Talking about “digital marketing strategy” today is one of those funny redundancies that anyone building a product-based companytoday would do well to recognize and reflect on.
So central has the digital landscape become to consumer experience that any marketing approach that lacks an explicit digital strategy – including a social media strategy – can scarcely compete in today’s digitally dominated age.
“Digital” itself is no longer a stand-alone “target” or one prong among many, but rather the primary meansby which marketing strategy is executed.
And this is true whether you’re selling your product in brick-and-mortar stores or on e-commerce websites.
While there are countless “do’s” of creating a digital marketing strategy for your product, it’s just as important to know what not to do. With that in mind, let’s explore some of the biggest “Don’ts” of marketing in a digital age.
Don’t forget that social media is a conversation, not a monologue.As in real life, a social media conversation is a two-way street with neither party (in this case, neither your brand nor the consumer) having exclusive control over where it goes or how it goes.
Be aware that you may have complaints and questions about your product as well as accolades.
With few exceptions, almost all major brand “fails” have nothing to do with lack of know-how on the technical side and everything to do with brands failing to recognize that in a digital age, they are neither the single creators of their own content nor the sole arbiters of its meaning.
Don’t make promises you can’t keep.Don’t think your brand can get away (at least for long) with failing to walk its talk, with saying one thing and doing another. If your product-based business professes a commitment to sustainable manufacturing, it’s important to make sure that you’re actually using a sustainable manufacturing facility.
It’s easier and easier for consumers to become aware of “brand hypocrisy” and they’re calling brands out on it – not just on social media, but with the withdrawal of their spending dollars.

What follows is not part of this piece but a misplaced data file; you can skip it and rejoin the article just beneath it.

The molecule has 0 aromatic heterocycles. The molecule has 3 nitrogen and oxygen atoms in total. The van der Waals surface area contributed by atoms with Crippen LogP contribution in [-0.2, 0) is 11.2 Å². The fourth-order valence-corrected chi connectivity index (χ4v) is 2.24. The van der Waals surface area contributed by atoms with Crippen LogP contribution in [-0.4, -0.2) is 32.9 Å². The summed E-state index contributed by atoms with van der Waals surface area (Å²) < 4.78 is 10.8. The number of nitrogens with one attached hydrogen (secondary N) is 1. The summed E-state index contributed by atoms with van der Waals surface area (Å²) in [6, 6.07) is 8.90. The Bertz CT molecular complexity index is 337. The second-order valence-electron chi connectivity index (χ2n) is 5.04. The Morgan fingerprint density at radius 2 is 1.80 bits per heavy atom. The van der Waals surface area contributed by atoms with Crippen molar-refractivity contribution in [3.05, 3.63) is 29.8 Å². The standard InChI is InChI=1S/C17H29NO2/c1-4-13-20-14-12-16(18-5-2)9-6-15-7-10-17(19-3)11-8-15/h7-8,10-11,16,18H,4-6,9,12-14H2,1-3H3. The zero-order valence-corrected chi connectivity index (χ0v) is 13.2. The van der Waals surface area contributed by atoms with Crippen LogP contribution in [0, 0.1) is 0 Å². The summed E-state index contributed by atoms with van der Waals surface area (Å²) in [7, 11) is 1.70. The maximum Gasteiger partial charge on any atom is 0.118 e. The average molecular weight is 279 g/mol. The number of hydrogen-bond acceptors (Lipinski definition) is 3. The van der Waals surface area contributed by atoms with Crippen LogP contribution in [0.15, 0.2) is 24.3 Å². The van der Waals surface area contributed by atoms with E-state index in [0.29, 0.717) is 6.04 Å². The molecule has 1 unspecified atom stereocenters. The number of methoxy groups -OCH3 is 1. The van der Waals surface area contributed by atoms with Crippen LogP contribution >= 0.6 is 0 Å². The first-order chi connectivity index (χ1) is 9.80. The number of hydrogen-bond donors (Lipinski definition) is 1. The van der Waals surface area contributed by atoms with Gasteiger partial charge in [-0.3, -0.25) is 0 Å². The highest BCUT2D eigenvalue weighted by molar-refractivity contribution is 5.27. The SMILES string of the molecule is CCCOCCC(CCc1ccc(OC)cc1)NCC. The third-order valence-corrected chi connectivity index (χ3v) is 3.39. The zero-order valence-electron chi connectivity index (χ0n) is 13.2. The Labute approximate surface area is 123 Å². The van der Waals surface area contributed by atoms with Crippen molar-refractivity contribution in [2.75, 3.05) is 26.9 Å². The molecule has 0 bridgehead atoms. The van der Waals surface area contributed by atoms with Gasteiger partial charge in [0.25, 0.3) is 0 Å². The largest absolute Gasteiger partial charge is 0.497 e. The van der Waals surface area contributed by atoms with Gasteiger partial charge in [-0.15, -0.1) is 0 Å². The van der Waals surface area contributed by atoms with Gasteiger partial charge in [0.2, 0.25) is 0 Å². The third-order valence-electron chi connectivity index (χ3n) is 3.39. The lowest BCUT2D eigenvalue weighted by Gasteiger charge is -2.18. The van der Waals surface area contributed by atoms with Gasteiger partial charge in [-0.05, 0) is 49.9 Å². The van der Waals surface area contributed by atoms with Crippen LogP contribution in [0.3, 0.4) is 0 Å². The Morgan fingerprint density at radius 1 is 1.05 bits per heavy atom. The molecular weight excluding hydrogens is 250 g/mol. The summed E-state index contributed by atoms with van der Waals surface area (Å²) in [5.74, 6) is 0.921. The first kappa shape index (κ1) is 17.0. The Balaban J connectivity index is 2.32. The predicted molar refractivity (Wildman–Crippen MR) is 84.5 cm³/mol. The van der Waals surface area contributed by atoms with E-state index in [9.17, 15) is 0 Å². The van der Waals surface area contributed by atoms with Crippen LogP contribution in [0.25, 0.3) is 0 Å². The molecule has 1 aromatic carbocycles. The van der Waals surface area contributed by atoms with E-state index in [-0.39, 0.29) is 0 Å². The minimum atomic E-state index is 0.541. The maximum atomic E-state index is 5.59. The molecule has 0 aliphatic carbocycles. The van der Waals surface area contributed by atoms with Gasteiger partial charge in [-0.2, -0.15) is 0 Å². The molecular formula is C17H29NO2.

Make sure that you’re living up to the values you’ve set for your product and your company. Not only will your customers appreciate you for it – your employees will, too.
Don’t forget to appeal to your customers on an emotional level every now and then.
No one wants to read endless blog posts about your product’s features, or watch more than one or two videos about what your product can do.
You need to incorporate posts that appeal to your customers’ emotions, as well. If your product is a medical device, for instance, you almost certainly have stories of people whose lives have been materially improved thanks to your invention.
Not everything has to be heartwarming, however. Humor is a great thing to incorporate into your marketing, as well, if you can do it well and it fits your product.
Make it a point to integrate these more creative types of posts into your overall strategy.
Successful marketing strategy for product-based businesses in the digital age – perhaps paradoxically – rests at least as much on cultural and content variables as it does on the technological expertise the word “digital” typically evokes.
Marketers who understand the conversational, co-created, culturally embedded nature of digital marketing and who recognize that brand authority is derived from integrity and authenticity have already won half the battle for consumer trust.